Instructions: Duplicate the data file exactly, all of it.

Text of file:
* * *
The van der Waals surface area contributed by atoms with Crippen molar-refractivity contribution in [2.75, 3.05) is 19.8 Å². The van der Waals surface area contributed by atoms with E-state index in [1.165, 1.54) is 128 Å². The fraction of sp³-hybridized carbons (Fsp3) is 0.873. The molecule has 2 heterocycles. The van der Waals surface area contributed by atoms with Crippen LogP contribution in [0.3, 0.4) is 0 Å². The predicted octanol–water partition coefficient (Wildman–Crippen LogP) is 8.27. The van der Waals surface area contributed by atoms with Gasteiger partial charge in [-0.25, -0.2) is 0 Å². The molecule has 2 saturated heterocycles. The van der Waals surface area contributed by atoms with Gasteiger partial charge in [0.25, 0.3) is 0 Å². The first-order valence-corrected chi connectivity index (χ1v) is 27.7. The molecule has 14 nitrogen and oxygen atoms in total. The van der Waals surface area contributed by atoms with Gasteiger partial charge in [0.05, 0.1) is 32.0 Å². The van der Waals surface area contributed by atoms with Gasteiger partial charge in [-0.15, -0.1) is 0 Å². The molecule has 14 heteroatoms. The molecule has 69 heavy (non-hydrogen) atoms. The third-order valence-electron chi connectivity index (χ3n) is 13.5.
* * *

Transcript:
The van der Waals surface area contributed by atoms with Crippen molar-refractivity contribution in [2.75, 3.05) is 19.8 Å². The van der Waals surface area contributed by atoms with E-state index in [1.165, 1.54) is 128 Å². The fraction of sp³-hybridized carbons (Fsp3) is 0.873. The molecule has 2 heterocycles. The van der Waals surface area contributed by atoms with Crippen LogP contribution in [0.3, 0.4) is 0 Å². The predicted octanol–water partition coefficient (Wildman–Crippen LogP) is 8.27. The van der Waals surface area contributed by atoms with Gasteiger partial charge in [-0.25, -0.2) is 0 Å². The molecule has 2 saturated heterocycles. The van der Waals surface area contributed by atoms with Gasteiger partial charge in [0.25, 0.3) is 0 Å². The first-order valence-corrected chi connectivity index (χ1v) is 27.7. The molecule has 14 nitrogen and oxygen atoms in total. The van der Waals surface area contributed by atoms with Gasteiger partial charge in [0.05, 0.1) is 32.0 Å². The van der Waals surface area contributed by atoms with Gasteiger partial charge in [-0.15, -0.1) is 0 Å². The molecule has 14 heteroatoms. The molecule has 69 heavy (non-hydrogen) atoms. The third-order valence-electron chi connectivity index (χ3n) is 13.5.